By Alan Robinson
During team president Art Rooney II’s two post-season conversations to date, he made it obvious the Steelers have considerable work to do personnel-wise during the offseason.
Nothing will be more important than managing the salary cap.
Free agency begins March 11, and the Steelers, as usual, aren’t expected to be players for any difference-making free agents — the kind that command the type of salary the Steelers can’t afford. (See Mike Wallace, $60 million, or Keenan Lewis, $26 million.)
This week, Rooney said the Steelers will attempt to re-sign some of their 21 unrestricted free agents — the third-most in the league. The only teams with more are the Giants and Bears with 23 each.
The Browns, on the other hand, have a league-low five free agents– or as many All-Pro players as they have.
Five Steelers free agents are starters — Jason Worilds, Ryan Clark, Ziggy Hood, Brett Keisel and Emmanuel Sanders — and, effectively, so is a sixth, Jerricho Cotchery, since he plays more than the fullback does in Todd Haley’s offense.
Cotchery and Worilds appear to be the most likely to return. Sanders and Clark are the most likely to leave. Hood, one of the lowest-rated defensive linemen in the NFL, also isn’t expected back. Neither is Keisel, who will be 36 next season — unless the Steelers are convinced they simply don’t have enough defensive line depth and he is willing to take a huge hometown discount.
Other free agents are Plaxico Burress, Jonathan Dwyer, Felix Jones, LaRod Stephens-Howling, David Johnson, Michael Palmer, Fernando Velasco, Cody Wallace, Guy Whimper, Al Woods, Stevenson Sylvester, Jamaal Westerman, Will Allen, Mat McBriar and Greg Warren.
The Steelers have already signed a punter (Brad Wing) who could supplant McBriar. They also signed a long snapper (Bryce Davis), but Warren is consistently one of the best long snappers in the league and he provides a lot of comfort to both kicker Shaun Suisham and the punter. But Warren also makes ($840,000 last season) about what the kicker and punter do for some franchises.
The Steelers liked how Velasco filled in for the injured Maurkice Pouncey, and they would like to bring him back as a swingman-type backup. They also will try to re-sign Allen.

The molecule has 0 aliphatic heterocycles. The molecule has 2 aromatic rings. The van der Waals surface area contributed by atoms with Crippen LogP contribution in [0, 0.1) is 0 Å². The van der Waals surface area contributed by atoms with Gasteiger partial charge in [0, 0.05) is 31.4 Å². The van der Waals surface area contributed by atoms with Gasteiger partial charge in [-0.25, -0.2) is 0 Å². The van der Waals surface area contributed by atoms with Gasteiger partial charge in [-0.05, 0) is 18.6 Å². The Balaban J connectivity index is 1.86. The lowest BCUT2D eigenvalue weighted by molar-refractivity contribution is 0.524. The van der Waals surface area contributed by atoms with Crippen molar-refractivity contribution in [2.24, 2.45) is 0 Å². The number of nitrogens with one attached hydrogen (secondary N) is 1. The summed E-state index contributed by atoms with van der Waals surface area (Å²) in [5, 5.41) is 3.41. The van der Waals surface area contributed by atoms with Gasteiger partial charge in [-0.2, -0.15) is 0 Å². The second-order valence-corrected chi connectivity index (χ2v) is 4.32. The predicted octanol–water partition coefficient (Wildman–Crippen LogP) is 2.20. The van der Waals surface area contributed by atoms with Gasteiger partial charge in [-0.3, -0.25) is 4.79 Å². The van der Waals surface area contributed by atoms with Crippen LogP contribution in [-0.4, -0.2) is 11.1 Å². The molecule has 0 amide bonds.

“There are probably a couple of guys we need to look at,” Rooney said. “Jason Worilds is certainly somebody who came on and showed what he can do, particularly over the second half of the season. The truth of the matter is there is a lot of work that needs to be done between now and making some of those final decisions.
“The new league year doesn’t start until March 11. Between now and then. we will be trying to make those decisions and having conversations with some of the players’ agents, seeing what we can work out. There’s no doubt we have a number of free agents ad we are going to want to keep.”
But, again, the key is how well the Steelers (or poorly) manage the cap.
Currently, they’re about $11 million over, but they’ll quickly whack $6,250,000 off that by cutting tackle Levi Brown, who was added after the Mike Adams fiasco in London but never got into a game. And, at least with the Steelers, he never will.
But, unless they make some dramatic moves — and, according to Rooney, cutting Troy Polamalu doesn’t appear to be one of them — they will have little flexibility to do much maneuvering at all.
The four teams that currently have the least amount of cap room are the Cowboys ($21,572,985 over), the Steelers ($11,727,398 over), Saints ($9,395,654 over) and the Lions ($4,912,206 over), according to Overthecap.com’s estimates.
The teams with the most cap room, and thus the flexibility to pursue players who can make an immediate impact, are the Raiders — who are a remarkable $64,705,390 UNDER the cap — the Jaguars ($53,023,075), Browns ($50,122,350) and Dolphins ($35,203,228).
So, as the moment, the Browns have nearly $62 million MORE cap space than the Steelers, or nearly half the 2013 cap ceiling of $123 million. The Bengals, who consistently go into free agency with considerable space, are $25,486,456 below the cap — a difference of about $37 million compared to the Steelers.
The Steelers are so cap-challenged each year, they’re constantly reworking contracts with their higher-paid players, but that only pushes those same cap issues ahead a year or two. For example, linebacker LaMarr Woodley’s restructurings in 2012 and 2013 created more than $14 million worth of dead money that counts against the Steelers’ cap, even if they cut him. Only two years ago, Woodley’s dead money was only about $4 million.
For comparison’s sake, other teams with plenty of cap room are the Redskins ($28,637,929), Packers ($28,158, 375), Bills ($27,459,097), Vikings ($24,293,568), Eagles ($21,614,691) and Jets ($21,657,558), according to Overthecap.com.
The Ravens, who did considerable roster shuffling after winning the Super Bowl last season, are $11,858,455 under the cap.
However, Rooney doesn’t think the Steelers’ cap situation is any more dire than in the recent past.
“It depends on how you define managing the cap,” he said. “To me, our goal is to put a competitive team on the field and I think, for the most part, we’ve managed to do that.”